The benefits of the Pfizer vaccine for children ages 5 to 11, which is slated to go to the U.S. Food and Drug Administration for approval next week, far outweigh its risk to children, said Dr. David Kimberlin, co-director of UAB and Children’s of Alabama’s pediatrics division.
He called his press conference Wednesday the most upbeat one in months, saying the delta variant of COVID-19 has receded. But the doctor warned that if another virus variant surfaces, the public should increase preventative measures.
Kimberlin said vaccine data given Tuesday by an external advisory board to the FDA about the safety of vaccines for ages 5 to 11 is “incontrovertible.”
Five hundred children have died from COVID nationwide, and the virus is the eighth leading cause of death.
Vaccinating that age group could protect about 28 million Americans, plus it would protect people who are around children in that age group, he added.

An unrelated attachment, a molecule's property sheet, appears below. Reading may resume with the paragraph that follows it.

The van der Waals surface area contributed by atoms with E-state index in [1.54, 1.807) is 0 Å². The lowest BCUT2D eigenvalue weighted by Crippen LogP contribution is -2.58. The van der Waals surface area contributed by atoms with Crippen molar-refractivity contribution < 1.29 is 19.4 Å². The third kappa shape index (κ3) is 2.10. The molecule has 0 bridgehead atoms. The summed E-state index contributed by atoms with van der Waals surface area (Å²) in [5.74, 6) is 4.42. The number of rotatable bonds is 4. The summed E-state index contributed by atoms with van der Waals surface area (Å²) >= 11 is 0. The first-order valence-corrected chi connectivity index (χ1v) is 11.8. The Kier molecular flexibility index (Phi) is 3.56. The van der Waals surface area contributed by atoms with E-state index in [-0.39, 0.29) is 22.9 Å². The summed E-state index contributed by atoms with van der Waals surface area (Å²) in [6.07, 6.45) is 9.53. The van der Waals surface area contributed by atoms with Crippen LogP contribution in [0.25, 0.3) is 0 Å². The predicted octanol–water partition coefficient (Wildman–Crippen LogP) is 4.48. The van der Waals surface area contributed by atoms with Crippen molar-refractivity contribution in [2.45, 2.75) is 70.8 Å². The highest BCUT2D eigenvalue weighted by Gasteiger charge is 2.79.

The FDA determines whether a vaccine can be used, and how it would be used is determined by the Centers for Disease Control and Prevention.
Kimberlin said he anticipates the vaccine being approved by the FDA next week.
Kimberlin said parents should not worry about whether data from studies on the vaccine have been well evaluated. “This vaccine has been evaluated more thoroughly than any vaccine in history,” Kimberlin said.
He encouraged parents doubtful of the vaccine to consult their pediatricians for advice.
He said that, if the vaccine is approved, the 5- to 11-year-olds would get one third of the dose given to older children and adults.
He encouraged school systems to check data form the ADHP, such as the viral transmission of their county. “It’s an informed way to decide when to take away masks at school.
“We are in a good spot right now, but I don’t know if we will stay,” he added. But he said the possible vaccinations of 5- to 11-year-olds is good news for now.